Test Plan – An Authenticated QA Document For Building Client’s Trust
As said by John Lasseter, “QUALITY IS THE BEST BUSINESS PLAN”. Quality matters in all fields either in entertainment or IT industry.
Trust is another factor that forms the basis of this quality delivery. Isn’t it obvious? Yes! A quality work is appreciated in all spheres of work fields and this appreciation helps in the further building of a good and may be a long-term relationship between a Client and the Service Provider.
For achieving the best quality, you must have a proper planning and planning needs required preparation. In software testing, the planning phase is one of the most important phases. Taking the first and foremost step towards this approach, let’s get started with the introduction of a “Test Plan”…
Test Plan: A Brief
A test plan document refers to a descriptive form of a systematic approach to testing a system or software. It typically contains the thorough understanding of eventual workflow of all testing activities in a project lifecycle. This document is the most common document prepared by testing team to share with clients and all stakeholders of a project. It provides a glimpse of the whole testing process, its standard and strategy to be followed for the project.
A well-written test plan document helps to gain client trust on QA of the application and also maintain stake holder’s confidence for a successful launch of that project. It helps all stakeholders to get an overview of all testing related information and some other aspects:
- Effort estimation: Preparing a test plan document enables us to estimate required efforts for validating the acceptance criteria of a software product.
- Provide testing overview to stakeholders: A test plan document helps all stakeholders to understand the why and how of product validation will be done.
- Standardize the testing phase: Having a test plan document in regulated environments maintained standard of the testing phase of all software and organization of course.
- Important aspects of the software testing effort: A test plan includes the all important aspects of the software testing effort for example objectives, scope, approach, team and duration.
- Repeatable document: A test plan document can be used repeatedly for a number of projects of the same type.
Usage And Importance Of A Test Plan
To understand usage and importance of a test plan, we must have knowledge of software testing and its different phases. In very simple words, software testing is a process to detect differences between existing software and required software. These differences are generally referred as defects or bug, which are fixed by techies in order to develop the required application.
There are following phases in Software Testing Life Cycle as given in below image:
In the second phase of STLC, we prepare the test plan document. If there is no test plan document, then there can be multiple problems faced by team members such as lack of knowledge of software problems, breaching financial and scheduling limits and Contrasts in expected quality and end quality.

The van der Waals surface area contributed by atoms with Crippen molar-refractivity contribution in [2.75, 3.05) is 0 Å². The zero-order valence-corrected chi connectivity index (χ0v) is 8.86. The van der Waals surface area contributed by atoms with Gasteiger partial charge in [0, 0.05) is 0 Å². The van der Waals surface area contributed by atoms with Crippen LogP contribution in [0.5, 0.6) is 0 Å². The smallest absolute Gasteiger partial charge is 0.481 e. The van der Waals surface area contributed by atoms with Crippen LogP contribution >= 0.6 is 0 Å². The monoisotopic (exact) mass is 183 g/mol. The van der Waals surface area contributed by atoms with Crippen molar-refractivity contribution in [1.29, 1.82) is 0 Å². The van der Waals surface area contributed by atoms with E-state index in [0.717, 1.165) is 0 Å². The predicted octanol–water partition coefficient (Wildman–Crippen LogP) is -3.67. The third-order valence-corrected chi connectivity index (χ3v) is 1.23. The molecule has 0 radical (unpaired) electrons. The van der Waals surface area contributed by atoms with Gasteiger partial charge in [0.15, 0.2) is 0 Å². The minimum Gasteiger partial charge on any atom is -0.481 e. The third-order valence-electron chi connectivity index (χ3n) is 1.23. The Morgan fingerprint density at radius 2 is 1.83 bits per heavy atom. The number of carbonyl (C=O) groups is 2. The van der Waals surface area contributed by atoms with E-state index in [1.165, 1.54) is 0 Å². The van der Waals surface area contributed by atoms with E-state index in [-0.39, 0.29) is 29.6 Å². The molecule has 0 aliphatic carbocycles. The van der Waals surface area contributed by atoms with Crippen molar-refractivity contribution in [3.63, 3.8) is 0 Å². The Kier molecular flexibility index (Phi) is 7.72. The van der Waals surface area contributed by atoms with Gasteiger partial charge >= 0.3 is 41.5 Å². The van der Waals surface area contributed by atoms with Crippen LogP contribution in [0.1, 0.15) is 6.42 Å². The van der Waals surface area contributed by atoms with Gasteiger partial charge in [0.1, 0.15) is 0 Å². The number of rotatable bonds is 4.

Test planning is essential to bring software to an acceptable level of quality and to identifies as many bugs as possible. There are following other activities involved in this phase:
- Scheduling and estimating the system testing process.
- Establishing process standard.
- Describing the tests that should be carried out.
All the above activities help to collect information for preparing test plan document.
Prerequisites To Prepare A Test Plan
To Prepare a test plan, you must have project reference document and a predefined template.
Apart from test planning activities, there are few documents also referred for writing a test plan document. These documents are :
- Business Rule Specification (BRS)
- Software Requirement Specification (SRS)
- Functional Requirement Specification (FRS)
- Project Plan Document
- High-Level Design document (HLD)
- Low-Level Design document (LLD)
Test plan format:
Whatever format is decided for a test plan, it must include all upcoming testing effort in terms of:
- Testing Scope
- QA cycles and Schedule
- Test Deliverables
- Release Criteria of each cycle
- Risks and Contingencies
Test Plan: IEEE 829 Standard
Each organization has its standards and format for test plan document on the based on standard provided by IEEE. IEEE is an institution at the international level that defines globally recognized standards and template for documents. This institute introduces IEEE 829 standard for system and software documentation. According to IEEE 829 test plan standard, a test plan should consist of all sections given in below image.
1. Test plan identifier
A test plan document commences with a test plan identifier, which is a unique company generated number. It helps identifies the test plan, it’s testing level and the level of software it is related to. It also assists in coordinating software and test ware versions. is an example of test plan identifier.
Example Test Plan Identifier: ‘Unit Test plan for LW-RDCFP 1.2
Introduction of test plan provides an overview of test process and project. It also summaries all constraints, limitations and risk involved in the testing process.
3. Test items
Test Items is a segment that essentially indicates the things should be tested inside the extent of the particular test design. This section generally includes list of all functions and modules of the software. These items are identified from the FRS and SRS document provided to the team.
Correct name and version of these functions and modules should be provided in test plan document. For example, Registration module version 2.2 (includes all new enhancements)
4. Features to be tested
This section contains a list of features that are planned for testing. It should include low-level non-technical descriptions of each feature and level of risks identified. The planner should set the level of risk for each feature. Use a simple rating scale such as (H, M, L): High, Medium and Low. These types of levels are understandable to a User.
Redesigned Online screens (Risk level: High)
5. Features not to be tested